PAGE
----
Monday, April 27, 2009

major topic of discussion upon meeting clients: drinking goat’s blood and eating dog meat

Today our group met went first to the Vietnam Chamber of Commerce and Industry building, where we met with our interpreters and then waited to meet the respective directors of each company we’re assigned to help.  My guy was last, since his business is one of the furthest from VCCI, and it turned out that the director couldn’t make it, since he was away in Hong Kong.  His son, the vice-director, showed up instead.  We then drove back in a black Chevy SUV.

The company is called Toan My Company Ltd. The Ltd is in part to distinguish it from the much better-known Toan My Company.  They gave me a tour of their pretty impressive administrative office building, which was a cozy 3 minutes, and said they would give me a tour of the factory tomorrow, which is a few hundred yards from the other building.  Then the vice director sort of apologized for not being prepared since it sounded like his dad may have just dumped the “project” in his lap until he gets back from Hong Kong.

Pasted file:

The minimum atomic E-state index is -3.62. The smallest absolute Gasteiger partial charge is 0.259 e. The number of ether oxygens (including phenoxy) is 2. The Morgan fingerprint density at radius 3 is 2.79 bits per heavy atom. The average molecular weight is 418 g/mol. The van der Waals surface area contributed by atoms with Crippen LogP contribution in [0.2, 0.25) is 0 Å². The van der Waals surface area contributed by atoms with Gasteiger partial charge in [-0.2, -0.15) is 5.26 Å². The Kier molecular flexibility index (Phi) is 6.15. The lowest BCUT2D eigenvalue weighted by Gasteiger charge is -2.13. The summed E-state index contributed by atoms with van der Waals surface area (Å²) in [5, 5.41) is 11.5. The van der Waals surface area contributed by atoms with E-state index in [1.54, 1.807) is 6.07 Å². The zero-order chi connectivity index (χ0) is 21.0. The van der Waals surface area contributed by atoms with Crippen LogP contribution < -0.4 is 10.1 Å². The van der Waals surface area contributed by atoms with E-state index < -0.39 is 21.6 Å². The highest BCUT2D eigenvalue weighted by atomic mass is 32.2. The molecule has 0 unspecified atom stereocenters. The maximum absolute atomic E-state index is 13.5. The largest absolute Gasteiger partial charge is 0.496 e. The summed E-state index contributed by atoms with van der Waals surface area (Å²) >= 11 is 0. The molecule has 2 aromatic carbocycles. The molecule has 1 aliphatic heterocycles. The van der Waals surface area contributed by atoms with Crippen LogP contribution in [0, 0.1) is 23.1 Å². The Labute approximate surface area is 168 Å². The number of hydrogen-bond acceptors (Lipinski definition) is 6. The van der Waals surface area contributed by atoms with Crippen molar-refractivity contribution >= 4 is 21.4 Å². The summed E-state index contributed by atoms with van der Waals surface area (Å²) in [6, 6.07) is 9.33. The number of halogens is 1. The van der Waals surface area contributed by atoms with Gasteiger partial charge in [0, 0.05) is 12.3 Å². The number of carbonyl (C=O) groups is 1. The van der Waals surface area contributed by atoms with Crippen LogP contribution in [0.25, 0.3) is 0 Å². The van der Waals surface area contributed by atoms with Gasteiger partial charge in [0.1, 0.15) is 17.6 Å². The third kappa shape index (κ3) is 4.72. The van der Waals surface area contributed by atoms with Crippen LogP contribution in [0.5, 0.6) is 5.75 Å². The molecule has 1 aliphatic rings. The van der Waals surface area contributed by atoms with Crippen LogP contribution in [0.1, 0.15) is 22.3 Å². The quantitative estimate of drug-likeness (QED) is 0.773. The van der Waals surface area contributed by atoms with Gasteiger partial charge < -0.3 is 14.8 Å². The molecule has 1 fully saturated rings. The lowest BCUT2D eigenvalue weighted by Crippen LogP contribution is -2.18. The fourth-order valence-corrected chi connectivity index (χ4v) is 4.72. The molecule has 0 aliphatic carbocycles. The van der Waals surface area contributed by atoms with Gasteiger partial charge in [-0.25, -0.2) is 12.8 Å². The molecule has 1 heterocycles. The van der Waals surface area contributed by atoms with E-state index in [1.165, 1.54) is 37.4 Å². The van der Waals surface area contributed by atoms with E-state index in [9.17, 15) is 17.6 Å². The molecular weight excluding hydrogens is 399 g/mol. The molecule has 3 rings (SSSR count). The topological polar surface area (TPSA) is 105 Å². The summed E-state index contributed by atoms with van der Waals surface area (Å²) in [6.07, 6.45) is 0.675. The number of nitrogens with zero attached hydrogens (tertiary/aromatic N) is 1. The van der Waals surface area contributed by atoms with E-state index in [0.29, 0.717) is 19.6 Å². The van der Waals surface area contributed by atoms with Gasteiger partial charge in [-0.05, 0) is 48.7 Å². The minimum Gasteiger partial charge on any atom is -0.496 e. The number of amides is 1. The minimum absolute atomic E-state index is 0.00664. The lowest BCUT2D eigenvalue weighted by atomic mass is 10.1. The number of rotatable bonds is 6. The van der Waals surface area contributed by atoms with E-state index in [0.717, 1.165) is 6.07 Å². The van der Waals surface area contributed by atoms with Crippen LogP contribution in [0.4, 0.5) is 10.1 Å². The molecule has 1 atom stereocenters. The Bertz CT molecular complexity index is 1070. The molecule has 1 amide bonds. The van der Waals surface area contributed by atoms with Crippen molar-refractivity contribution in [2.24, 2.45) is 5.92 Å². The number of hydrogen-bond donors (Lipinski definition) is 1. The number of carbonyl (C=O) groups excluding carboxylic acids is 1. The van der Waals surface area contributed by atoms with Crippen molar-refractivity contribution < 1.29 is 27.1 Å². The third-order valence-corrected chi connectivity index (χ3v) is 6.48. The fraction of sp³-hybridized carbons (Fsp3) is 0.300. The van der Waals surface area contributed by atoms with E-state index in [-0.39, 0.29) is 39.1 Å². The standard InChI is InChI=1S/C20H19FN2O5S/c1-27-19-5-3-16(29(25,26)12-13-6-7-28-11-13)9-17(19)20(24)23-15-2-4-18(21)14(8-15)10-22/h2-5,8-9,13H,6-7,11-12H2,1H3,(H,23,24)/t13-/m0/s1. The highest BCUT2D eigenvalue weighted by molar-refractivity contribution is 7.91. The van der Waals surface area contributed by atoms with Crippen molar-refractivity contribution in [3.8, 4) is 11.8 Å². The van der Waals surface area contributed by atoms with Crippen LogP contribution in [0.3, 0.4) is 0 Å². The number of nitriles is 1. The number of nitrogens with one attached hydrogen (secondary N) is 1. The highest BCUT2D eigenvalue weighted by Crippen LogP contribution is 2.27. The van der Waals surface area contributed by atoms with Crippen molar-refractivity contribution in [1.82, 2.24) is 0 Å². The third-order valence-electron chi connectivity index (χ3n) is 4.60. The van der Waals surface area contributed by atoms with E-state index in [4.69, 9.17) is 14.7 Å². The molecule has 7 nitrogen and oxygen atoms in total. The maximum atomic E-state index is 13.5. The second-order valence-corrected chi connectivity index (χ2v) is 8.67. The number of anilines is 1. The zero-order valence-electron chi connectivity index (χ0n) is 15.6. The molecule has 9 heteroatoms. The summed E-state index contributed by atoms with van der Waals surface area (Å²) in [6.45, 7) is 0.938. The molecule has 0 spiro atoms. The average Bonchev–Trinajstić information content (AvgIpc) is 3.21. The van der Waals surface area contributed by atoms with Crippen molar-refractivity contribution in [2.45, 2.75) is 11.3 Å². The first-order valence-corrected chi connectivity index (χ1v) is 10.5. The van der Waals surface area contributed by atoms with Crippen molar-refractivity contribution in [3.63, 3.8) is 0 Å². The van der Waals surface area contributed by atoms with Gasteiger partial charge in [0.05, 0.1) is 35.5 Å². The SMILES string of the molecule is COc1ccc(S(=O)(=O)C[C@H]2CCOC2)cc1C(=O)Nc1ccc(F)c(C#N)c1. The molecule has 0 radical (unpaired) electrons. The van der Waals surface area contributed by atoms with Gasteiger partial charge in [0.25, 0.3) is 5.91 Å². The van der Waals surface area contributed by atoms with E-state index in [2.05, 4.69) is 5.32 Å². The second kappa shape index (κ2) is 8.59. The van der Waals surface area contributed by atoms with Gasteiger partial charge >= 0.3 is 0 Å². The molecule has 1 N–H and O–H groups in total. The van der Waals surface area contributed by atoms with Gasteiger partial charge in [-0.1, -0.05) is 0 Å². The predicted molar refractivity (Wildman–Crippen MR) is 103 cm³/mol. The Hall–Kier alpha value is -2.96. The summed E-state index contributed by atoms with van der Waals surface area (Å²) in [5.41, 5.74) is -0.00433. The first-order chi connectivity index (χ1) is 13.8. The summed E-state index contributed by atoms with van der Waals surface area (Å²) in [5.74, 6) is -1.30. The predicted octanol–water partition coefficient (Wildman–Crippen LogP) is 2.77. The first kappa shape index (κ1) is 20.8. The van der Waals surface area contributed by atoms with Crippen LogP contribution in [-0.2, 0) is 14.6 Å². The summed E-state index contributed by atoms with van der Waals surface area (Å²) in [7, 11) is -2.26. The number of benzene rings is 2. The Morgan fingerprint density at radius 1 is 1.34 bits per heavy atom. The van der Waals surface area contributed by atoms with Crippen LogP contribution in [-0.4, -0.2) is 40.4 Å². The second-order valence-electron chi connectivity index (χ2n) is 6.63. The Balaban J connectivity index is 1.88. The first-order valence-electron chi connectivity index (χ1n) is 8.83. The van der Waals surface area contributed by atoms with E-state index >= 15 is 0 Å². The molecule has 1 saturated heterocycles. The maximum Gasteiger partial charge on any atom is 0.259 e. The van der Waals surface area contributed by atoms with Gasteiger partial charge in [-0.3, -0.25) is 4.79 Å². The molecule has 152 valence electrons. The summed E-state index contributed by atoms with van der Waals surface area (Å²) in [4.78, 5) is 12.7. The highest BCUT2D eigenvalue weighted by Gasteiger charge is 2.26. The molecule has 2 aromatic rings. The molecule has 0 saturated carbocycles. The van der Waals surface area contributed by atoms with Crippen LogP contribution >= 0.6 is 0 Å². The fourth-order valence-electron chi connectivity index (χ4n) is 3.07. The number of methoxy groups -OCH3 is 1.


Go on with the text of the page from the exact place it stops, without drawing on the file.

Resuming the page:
So after the brief tours and some pseudo-business discussion, we went for a 2-hour or so lunch at the most authentic Vietnamese restaurant I’ve been to thus far.  We had some dish which included fried goat meat, rice, and chicken, followed by really strong Vietnamese tea.  Me, the translator, the vice director, and the vice-director’s driver got to know each other a little better, by doing what Vietnamese are well known to do on first introductions, which is to ask the most personal questions possible of the new acquaintance.  Age, marital status, number and ages of children, other family details, and work-details are all fair game. 

They asked me if I wanted to try goat’s blood.  I said yes, but then the translator said (before translating) that she didn’t think that would be a good idea so I took her word for it.  I guess we’ll save that for next time.  The inevitable conversation about whether or not I’ve ever tried dog meat (not kidding) came up, and I said no.  Men here eat it pretty regularly.  I asked my translator, whose name is Anh (pronounced “Ein”) whether or not she’d ever tried it, and she said yes a couple of times.  I asked what it tasted like and she said she didn’t know, “like … dog”.


  1. Everyone knows that dog tastes like chicken. Question: why is it that men are the ones who eat it regularly? Why not women?

    I'm covering Suki's eyes as I read this.

  2. Ok, clearly this is Anne-Marie, not Suki. I'm too lazy to re-login as myself, but let's keep the pooch in the dark about eatingay ogday, ok?